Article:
Pi Day Cake




You wouldn't know it now, because my high school education is but a vague memory, but in high school, math was one of my favorite subjects, and something I really excelled at.  I disliked Geometry, but I loved Algebra, and loved Advanced Math even more, so when it came time to decide between Calculus or beginner's Spanish my Senior year, Calculus was the clear winner.

In spite of my teacher telling me almost daily what an airhead I was in her nasal, southern twang, I worked hard to become the best in the class.  The longer and more complicated the equation, the more excited I was to figure out the answer.  The teacher even took our class to one of those math contests once, and we watched in awe at the speed the contestants answered the questions.  Yes, I was quite a math nerd, which may be why I so love watching The Big Bang Theory.

Jamie asked me if I had any ideas for something he could bring to work today because they were celebrating Pi Day at his office.  I thought about it for a while and said, "How about a cake covered in the numbers of Pi?",  followed with, "What is Pi anyway?  I can't remember."  Oh, the shame.









I shaped the Pi symbol freestyle out of fondant, cutting and molding it until it looked right, and attached it to two skewers to insert it into the cake.  Then I spent half the evening on Wednesday cutting out tiny fondant numbers.  I filled a baking sheet with numbers, sorted in their correct order, until my fingers couldn't take any more.  And although I used fondant for a clean, crisp look, you could just as easily pipe the numbers with buttercream.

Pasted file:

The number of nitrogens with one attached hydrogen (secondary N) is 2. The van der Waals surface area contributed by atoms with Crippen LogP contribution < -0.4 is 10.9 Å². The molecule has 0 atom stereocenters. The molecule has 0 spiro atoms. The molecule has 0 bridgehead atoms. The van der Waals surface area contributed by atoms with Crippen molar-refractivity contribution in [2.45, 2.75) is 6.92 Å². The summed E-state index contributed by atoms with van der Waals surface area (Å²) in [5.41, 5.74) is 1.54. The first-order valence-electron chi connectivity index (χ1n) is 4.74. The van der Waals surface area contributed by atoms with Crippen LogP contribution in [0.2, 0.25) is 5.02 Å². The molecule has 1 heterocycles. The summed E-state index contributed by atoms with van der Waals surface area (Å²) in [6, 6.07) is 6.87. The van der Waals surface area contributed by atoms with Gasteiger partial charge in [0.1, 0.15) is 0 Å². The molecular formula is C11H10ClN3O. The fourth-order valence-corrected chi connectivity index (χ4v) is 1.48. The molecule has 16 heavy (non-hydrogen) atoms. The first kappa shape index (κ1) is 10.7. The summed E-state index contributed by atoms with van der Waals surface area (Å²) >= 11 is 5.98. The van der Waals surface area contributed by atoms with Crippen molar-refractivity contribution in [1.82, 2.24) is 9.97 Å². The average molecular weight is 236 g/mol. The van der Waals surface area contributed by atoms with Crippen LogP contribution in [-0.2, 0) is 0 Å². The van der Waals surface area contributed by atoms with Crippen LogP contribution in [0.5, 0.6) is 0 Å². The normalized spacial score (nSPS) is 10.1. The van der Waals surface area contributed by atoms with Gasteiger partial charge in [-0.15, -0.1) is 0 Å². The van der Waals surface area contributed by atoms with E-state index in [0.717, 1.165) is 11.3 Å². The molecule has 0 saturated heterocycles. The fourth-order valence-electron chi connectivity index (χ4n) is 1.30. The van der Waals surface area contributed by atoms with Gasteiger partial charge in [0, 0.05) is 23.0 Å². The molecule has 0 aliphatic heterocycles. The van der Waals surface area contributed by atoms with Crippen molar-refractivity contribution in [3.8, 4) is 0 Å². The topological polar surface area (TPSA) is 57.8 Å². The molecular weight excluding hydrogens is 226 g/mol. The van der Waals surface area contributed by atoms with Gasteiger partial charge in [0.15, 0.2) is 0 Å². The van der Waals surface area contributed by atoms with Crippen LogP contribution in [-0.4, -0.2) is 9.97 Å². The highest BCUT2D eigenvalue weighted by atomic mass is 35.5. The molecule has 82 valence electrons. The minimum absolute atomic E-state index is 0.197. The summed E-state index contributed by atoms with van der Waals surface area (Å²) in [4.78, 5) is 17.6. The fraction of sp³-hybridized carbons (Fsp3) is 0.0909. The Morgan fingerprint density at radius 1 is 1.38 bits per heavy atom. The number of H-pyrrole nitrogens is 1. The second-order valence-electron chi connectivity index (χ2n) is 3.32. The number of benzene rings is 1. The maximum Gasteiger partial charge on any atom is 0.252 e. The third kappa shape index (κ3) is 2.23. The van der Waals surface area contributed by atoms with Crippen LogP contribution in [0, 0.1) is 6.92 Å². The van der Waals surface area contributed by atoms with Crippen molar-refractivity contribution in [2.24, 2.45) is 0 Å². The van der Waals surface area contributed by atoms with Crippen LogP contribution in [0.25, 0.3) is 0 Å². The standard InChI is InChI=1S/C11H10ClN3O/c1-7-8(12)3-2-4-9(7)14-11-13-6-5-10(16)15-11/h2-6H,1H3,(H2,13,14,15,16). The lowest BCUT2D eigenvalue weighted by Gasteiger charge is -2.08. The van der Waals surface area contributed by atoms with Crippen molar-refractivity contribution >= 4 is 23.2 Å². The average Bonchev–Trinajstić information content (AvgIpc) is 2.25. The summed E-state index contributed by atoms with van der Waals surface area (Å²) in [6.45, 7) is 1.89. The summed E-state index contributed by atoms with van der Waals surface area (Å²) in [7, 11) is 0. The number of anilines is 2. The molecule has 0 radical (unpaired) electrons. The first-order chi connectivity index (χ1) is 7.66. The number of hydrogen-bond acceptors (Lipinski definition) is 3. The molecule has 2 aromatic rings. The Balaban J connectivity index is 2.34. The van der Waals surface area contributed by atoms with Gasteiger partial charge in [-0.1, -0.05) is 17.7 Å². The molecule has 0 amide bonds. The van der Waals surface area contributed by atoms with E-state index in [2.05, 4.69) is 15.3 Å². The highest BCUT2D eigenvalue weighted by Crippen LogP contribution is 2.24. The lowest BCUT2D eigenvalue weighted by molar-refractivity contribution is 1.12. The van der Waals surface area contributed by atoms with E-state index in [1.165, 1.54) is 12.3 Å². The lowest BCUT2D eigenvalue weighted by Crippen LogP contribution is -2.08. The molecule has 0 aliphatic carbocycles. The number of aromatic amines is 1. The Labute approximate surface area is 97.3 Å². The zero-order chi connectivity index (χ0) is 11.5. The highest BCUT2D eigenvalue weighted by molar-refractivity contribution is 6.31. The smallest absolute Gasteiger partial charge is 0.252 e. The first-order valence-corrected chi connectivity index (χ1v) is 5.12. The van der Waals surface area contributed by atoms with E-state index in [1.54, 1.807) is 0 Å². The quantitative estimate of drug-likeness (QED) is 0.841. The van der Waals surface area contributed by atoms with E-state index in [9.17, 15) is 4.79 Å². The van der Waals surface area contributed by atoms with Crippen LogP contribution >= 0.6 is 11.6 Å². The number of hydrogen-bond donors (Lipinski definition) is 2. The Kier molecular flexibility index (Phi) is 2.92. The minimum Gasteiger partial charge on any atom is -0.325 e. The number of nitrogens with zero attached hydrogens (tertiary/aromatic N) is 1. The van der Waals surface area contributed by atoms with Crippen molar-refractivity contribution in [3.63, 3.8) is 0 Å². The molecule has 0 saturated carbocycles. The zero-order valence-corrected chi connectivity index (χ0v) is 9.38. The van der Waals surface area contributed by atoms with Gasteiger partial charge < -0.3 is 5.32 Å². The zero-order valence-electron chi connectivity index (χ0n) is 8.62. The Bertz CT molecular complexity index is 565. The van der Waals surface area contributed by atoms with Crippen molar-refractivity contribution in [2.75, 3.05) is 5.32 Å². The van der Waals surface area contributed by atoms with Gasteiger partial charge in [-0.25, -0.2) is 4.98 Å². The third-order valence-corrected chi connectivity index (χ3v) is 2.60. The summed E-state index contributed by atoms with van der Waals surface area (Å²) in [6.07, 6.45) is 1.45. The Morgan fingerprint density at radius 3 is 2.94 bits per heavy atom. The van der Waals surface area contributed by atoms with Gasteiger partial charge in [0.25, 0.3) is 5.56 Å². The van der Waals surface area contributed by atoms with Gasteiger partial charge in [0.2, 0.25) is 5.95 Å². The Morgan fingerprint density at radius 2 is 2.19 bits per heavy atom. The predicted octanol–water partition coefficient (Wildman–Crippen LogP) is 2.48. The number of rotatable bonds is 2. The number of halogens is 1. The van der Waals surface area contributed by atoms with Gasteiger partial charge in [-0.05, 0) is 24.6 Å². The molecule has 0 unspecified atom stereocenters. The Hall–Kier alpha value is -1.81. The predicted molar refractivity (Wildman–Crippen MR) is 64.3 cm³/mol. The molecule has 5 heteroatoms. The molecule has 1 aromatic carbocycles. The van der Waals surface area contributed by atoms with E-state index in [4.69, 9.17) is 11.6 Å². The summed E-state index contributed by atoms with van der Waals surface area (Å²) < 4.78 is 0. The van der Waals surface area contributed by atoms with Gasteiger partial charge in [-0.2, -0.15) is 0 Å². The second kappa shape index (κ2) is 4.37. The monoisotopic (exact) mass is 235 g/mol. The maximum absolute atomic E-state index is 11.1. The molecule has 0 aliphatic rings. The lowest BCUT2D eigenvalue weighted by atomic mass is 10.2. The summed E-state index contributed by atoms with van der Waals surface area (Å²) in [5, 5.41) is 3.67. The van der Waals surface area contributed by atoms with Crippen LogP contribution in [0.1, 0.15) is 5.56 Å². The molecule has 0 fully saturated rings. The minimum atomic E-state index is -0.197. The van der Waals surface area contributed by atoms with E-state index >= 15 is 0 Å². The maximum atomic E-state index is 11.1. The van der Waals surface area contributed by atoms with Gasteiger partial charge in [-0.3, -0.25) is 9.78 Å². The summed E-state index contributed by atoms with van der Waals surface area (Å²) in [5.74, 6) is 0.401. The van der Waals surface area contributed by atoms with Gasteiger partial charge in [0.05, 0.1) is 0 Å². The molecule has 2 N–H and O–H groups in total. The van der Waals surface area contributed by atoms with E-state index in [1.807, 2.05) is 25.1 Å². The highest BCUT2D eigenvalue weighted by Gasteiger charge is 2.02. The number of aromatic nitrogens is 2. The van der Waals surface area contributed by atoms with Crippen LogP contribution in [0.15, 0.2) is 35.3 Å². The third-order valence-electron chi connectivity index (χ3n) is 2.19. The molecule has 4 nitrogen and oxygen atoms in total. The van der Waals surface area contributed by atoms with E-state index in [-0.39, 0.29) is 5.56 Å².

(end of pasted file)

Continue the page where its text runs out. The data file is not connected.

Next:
Chocolate tends to get overlooked so often when it comes to making "pretty" cakes, simply because it it can't be any color other than brown.  But I love chocolate buttercream, and I thought all the white numbers would look really pretty against the milky brown chocolate.

If you inspect the cake carefully, you can see where I started with 3.14, then began circling around the cake from top to bottom.  At first, I left a little gap to show where each line started and stopped, and then I decided I didn't like how the gap looked, so I filled it in with more numbers, which, of course, made the whole thing far less accurate.  But whatever.  I especially like the numbers scattered over the top, like they just jumped right out of the equation and landed on a chocolate cloud of cake.


One Year Ago:   Spicy Turkey Meatballs with Gravy and Couscous
Two Years AgoMargherita Pizza